And her vision starts to take shape.
But she doesn’t go and start what we know as Canva today because she’s not a technical founder, doesn’t know anything about business, and doesn’t even know that venture capital exists yet.
So she launches a company called Fusion Books in her mother’s living room, with her boyfriend, Cliff Obrecht, to tackle one subset of the design problem - yearbooks.
Since Melanie’s mother is a teacher at that time and helps coordinate her school’s yearbook, it makes sense as a starting point for the grand vision.
Despite the doubters, they get their first version of Fusion Books built:
With that first platform, they land their first customer, who actually finds them online in March of 2008.
At this time though, Melanie is still a student, working on the company whenever she can:
After that first customer, they tried a number of other marketing strategies, eventually finding the best way to get new customers was to cold call schools and send them a sample yearbook.
It reminds me of the classic Paul Graham essay on doing things that don’t scale and how many founders have to do unsustainable things in the early days to get their companies off the ground.
Reinvesting profits from the business to fund growth, they continued to redevelop the website each year, eventually working with more than 400 schools and expanding into other countries.
More importantly, it was a valuable learning experience:
Armed with this experience, Melanie would take the next step in realizing her vision for the future of design.
3 Years and $3 Million
Remember how I mentioned Melanie didn’t know anything about venture capital at the time?
Serendipitously, this would all change.
In 2010, she meets the investor Bill Tai and a conference in Perth, they talk for a few minutes, and he mentions they should meet again if she’s ever in San Francisco.
6 months later, after failing to set up a Skype call with Bill, she “happens” to be in San Francisco:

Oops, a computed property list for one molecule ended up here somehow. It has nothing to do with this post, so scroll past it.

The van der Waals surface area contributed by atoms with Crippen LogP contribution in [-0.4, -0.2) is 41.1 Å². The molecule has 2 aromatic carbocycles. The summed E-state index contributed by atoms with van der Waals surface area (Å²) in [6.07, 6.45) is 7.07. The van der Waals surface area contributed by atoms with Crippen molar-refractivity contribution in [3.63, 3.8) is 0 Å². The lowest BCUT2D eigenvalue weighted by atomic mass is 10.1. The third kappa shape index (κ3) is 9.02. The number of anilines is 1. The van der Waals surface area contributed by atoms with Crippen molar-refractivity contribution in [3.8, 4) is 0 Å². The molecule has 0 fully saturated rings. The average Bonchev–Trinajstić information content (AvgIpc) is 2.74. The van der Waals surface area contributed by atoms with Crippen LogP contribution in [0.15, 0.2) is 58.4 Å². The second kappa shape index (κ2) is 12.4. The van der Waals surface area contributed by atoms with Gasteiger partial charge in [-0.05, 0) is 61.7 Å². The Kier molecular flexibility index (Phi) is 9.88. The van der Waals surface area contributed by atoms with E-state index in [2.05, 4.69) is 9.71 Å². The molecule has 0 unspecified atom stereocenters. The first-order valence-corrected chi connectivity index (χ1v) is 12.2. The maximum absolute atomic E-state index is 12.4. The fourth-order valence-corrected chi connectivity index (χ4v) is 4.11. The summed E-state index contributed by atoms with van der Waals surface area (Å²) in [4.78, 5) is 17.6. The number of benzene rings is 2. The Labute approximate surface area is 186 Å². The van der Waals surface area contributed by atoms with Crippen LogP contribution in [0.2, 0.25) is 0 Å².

Bill agrees to meet with Melanie and ends up introducing her to Lars Rasmussen, co-founder of Google Maps, to help her build out a tech team, something Bill tells her she’ll need if he’s going to invest.
Lars agrees to help vet potential technical co-founders for Melanie, so she gets to work immediately trying to find technical talent:
Despite her best efforts, Melanie doesn’t find the right person.
But she doesn’t give up.
She continues the search for a tech team and investors, going so far as to learn to kitesurf, a hobby of Bill’s, in order to build her network:
Melanie’s willingness, again and again, to do whatever it took to build Canva, is admirable to say the least, but it was certainly a difficult time for her, and in 2011 she wrote herself this note:
Eventually, Melanie’s persistence pays off and Lars introduces her to someone who would put Canva on a new trajectory: Cameron Adams.
Lars described Cameron as someone who is a world-class designer and web developer, with experience including Google and his own startup.
So, Melanie meets Cameron, he joins their team, and they build the next great company, right?
Cameron was working on his own startup at the time and rejected Melanie’s offer to join Canva on multiple occasions.
Finally in 2012, a year into her search for a tech team, Cameron agrees to join Canva as a co-founder and chief product officer.
With a critical piece of her team in place, Melanie had the leverage she needed to closer her first round of funding, but of course, it wasn’t smooth sailing:
Side note, did you catch that?
With one hour of her time, she quadrupled her investment from Bill.
Remember, you don’t get what you don’t ask for.